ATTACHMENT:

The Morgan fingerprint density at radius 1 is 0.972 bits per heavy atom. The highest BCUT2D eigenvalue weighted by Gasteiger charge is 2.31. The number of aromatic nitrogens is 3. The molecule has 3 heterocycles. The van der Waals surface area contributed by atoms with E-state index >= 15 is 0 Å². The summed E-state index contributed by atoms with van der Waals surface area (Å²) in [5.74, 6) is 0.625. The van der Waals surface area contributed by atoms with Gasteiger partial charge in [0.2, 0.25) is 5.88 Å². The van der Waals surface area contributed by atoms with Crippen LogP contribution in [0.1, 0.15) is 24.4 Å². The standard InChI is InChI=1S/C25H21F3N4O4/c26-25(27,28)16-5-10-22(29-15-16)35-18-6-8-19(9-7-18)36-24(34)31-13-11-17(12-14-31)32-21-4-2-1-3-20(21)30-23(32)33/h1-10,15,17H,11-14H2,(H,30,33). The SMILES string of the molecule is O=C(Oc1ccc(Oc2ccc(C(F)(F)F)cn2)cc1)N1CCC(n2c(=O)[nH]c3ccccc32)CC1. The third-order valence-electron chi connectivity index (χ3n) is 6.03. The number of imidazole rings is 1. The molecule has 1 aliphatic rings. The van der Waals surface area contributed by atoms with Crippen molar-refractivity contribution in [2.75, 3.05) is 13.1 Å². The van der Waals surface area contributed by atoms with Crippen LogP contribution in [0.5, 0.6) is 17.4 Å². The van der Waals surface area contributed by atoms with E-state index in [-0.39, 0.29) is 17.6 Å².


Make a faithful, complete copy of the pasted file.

The Morgan fingerprint density at radius 1 is 0.972 bits per heavy atom. The highest BCUT2D eigenvalue weighted by Gasteiger charge is 2.31. The number of aromatic nitrogens is 3. The molecule has 3 heterocycles. The van der Waals surface area contributed by atoms with E-state index >= 15 is 0 Å². The summed E-state index contributed by atoms with van der Waals surface area (Å²) in [5.74, 6) is 0.625. The van der Waals surface area contributed by atoms with Gasteiger partial charge in [0.2, 0.25) is 5.88 Å². The van der Waals surface area contributed by atoms with Crippen LogP contribution in [0.1, 0.15) is 24.4 Å². The standard InChI is InChI=1S/C25H21F3N4O4/c26-25(27,28)16-5-10-22(29-15-16)35-18-6-8-19(9-7-18)36-24(34)31-13-11-17(12-14-31)32-21-4-2-1-3-20(21)30-23(32)33/h1-10,15,17H,11-14H2,(H,30,33). The SMILES string of the molecule is O=C(Oc1ccc(Oc2ccc(C(F)(F)F)cn2)cc1)N1CCC(n2c(=O)[nH]c3ccccc32)CC1. The third-order valence-electron chi connectivity index (χ3n) is 6.03. The number of imidazole rings is 1. The molecule has 1 aliphatic rings. The van der Waals surface area contributed by atoms with Crippen molar-refractivity contribution in [2.75, 3.05) is 13.1 Å². The van der Waals surface area contributed by atoms with Crippen LogP contribution in [0.5, 0.6) is 17.4 Å². The van der Waals surface area contributed by atoms with E-state index in [-0.39, 0.29) is 17.6 Å².